These five women were nominated for Best Actress: Twenty-year-old Ellen Page for playing the pregnant teenager named "Juno." Julie Christie for her role as a woman with Alzheimer's disease in "Away From Her." Laura Linney for her role as a woman dealing with her aging and sick father in "The Savages." Marion Cotillard portrays the great French singer Edith Piaf in "La Vie en Rose." And Cate Blanchett for her role as the British queen in "Elizabeth: The Golden Age." Blanchett was also nominated for Best Supporting Actress for playing a very different real person, Bob Dylan, in "I'm Not There."
The Academy of Motion Picture Arts and Sciences presents the Oscars each year. Almost six thousand people who work in the movie industry belong to the Academy. They nominate candidates for Academy Awards from their own professions. For example, actors nominate actors. Directors nominate directors. Designers nominate designers. All Academy members vote to choose the final winners. More than twenty Academy Awards will be presented Sunday night.
The people who wrote the best screenplays and did the best film and sound editing will receive awards. So will the people who designed the best costumes, makeup and special effects. The composers who wrote the best song and music from a movie will also be honored.
Mario Ritter plays some of the music nominated for an Oscar.
That was "Falling Slowly," a Best Song nominee from the movie "Once." Glen Hansard and Marketa Irglova wrote the song, perform it and star in the movie. "Once" is a musical about an Irish man and a Czech woman who meet and make music on the streets of Dublin.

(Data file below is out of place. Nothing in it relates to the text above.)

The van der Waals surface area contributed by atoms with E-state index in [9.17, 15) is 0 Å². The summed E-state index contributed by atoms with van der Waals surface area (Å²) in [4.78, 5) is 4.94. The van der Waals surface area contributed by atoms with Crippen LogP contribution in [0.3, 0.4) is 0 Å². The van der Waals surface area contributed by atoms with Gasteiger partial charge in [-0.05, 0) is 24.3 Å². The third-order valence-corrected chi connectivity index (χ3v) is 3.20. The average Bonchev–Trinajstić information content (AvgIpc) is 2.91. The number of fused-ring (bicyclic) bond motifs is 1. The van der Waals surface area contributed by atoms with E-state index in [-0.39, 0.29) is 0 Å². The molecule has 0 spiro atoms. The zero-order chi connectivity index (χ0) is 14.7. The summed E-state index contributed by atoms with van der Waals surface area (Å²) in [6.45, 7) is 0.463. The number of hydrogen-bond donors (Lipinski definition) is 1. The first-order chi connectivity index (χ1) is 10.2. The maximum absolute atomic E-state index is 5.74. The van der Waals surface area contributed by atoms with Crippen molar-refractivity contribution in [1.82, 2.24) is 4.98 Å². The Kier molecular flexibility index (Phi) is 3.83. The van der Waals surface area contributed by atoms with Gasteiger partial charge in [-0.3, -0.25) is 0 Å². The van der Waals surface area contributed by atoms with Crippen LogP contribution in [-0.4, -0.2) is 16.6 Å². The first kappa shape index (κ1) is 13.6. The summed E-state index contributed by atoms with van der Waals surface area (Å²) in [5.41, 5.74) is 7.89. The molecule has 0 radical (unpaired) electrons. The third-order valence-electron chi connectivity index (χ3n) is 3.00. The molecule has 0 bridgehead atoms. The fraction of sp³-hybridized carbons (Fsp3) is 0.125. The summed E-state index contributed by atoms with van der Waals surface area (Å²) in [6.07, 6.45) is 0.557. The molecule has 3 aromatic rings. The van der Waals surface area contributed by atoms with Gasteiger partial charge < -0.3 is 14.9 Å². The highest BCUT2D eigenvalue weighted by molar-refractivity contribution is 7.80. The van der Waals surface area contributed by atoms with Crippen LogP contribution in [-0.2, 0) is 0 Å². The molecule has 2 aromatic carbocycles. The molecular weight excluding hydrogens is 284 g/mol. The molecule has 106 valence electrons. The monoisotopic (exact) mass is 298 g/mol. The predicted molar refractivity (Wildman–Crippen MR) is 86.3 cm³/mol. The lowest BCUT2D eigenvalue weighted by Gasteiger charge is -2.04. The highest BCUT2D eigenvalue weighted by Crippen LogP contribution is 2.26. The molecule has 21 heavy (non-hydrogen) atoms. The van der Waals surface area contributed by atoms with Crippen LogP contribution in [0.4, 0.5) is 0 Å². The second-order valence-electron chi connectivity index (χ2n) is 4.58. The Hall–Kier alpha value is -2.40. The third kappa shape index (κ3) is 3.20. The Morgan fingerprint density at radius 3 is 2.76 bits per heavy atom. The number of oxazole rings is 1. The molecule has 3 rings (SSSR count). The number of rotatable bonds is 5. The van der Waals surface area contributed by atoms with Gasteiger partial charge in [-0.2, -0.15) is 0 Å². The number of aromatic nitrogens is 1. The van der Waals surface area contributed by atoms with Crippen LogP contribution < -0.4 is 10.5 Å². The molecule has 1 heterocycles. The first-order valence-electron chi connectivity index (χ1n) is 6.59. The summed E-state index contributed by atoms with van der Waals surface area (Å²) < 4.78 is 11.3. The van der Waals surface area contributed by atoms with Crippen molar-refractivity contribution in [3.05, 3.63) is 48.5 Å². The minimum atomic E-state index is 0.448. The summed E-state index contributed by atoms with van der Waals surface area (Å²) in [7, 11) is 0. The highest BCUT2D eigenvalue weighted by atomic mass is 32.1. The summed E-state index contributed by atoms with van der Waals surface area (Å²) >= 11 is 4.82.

The movie "Enchanted" makes gentle fun of fairy tales about princesses and true love. Amy Adams plays a cartoon princess, Giselle, who becomes a real princess in New York City. Her loving, joyful spirit incites the same feelings in the people she meets.
Three songs from "Enchanted" were nominated for Best Song. Alan Menken and Stephen Schwartz wrote the songs. Here Giselle sings "That's How You Know."
The final nominated song is from the movie "August Rush." Jamal Joseph, Charles Mack and Tevin Thomas wrote "Raise It Up."
The Best Musical Score Oscar is for the instrumental music made for a film. James Newton Howard is nominated for the film "Michael Clayton." It is his seventh Academy Award nomination.
Dario Marianelli wrote the nominated score for the movie "Atonement." Here is one mysterious sounding melody.
The music from the children's animated film "Ratatouille," by Michael Giacchino, was also nominated for Best Musical Score. And composer Marco Beltrami was honored for his music for the western "3:10 to Yuma."
We leave you now with music from the final nominated score from "The Kite Runner" by composer Alberto Iglesias. The movie is about the relationship of two children in Afghanistan.
I'm Doug Johnson. I hope you enjoyed our program today.
The show was written by Shelley Gollust and Caty Weaver, who was also our producer.Join us again next week for AMERICAN MOSAIC, VOA's radio magazine in Special English.